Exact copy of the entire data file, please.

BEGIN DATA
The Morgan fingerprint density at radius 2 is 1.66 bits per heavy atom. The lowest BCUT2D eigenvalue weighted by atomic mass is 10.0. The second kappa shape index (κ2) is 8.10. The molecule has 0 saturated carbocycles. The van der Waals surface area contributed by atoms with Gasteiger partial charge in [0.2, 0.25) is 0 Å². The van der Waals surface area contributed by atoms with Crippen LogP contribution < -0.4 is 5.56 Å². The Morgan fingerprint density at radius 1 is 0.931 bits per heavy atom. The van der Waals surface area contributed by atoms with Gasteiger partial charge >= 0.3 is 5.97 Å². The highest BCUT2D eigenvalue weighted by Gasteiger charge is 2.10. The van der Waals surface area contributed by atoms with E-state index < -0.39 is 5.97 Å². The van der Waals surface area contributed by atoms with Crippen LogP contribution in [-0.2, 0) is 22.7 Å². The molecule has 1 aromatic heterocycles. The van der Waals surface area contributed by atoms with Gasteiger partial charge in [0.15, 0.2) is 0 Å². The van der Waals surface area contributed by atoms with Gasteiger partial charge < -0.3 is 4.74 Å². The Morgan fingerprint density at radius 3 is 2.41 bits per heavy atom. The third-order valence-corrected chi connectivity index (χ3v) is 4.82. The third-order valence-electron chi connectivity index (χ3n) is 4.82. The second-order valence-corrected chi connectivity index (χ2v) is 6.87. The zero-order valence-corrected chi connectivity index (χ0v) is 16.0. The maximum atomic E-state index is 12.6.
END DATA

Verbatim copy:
The Morgan fingerprint density at radius 2 is 1.66 bits per heavy atom. The lowest BCUT2D eigenvalue weighted by atomic mass is 10.0. The second kappa shape index (κ2) is 8.10. The molecule has 0 saturated carbocycles. The van der Waals surface area contributed by atoms with Gasteiger partial charge in [0.2, 0.25) is 0 Å². The van der Waals surface area contributed by atoms with Crippen LogP contribution < -0.4 is 5.56 Å². The Morgan fingerprint density at radius 1 is 0.931 bits per heavy atom. The van der Waals surface area contributed by atoms with Gasteiger partial charge >= 0.3 is 5.97 Å². The highest BCUT2D eigenvalue weighted by Gasteiger charge is 2.10. The van der Waals surface area contributed by atoms with E-state index < -0.39 is 5.97 Å². The van der Waals surface area contributed by atoms with Crippen LogP contribution in [-0.2, 0) is 22.7 Å². The molecule has 1 aromatic heterocycles. The van der Waals surface area contributed by atoms with Gasteiger partial charge in [0.15, 0.2) is 0 Å². The van der Waals surface area contributed by atoms with Gasteiger partial charge < -0.3 is 4.74 Å². The Morgan fingerprint density at radius 3 is 2.41 bits per heavy atom. The third-order valence-corrected chi connectivity index (χ3v) is 4.82. The third-order valence-electron chi connectivity index (χ3n) is 4.82. The second-order valence-corrected chi connectivity index (χ2v) is 6.87. The zero-order valence-corrected chi connectivity index (χ0v) is 16.0. The maximum atomic E-state index is 12.6.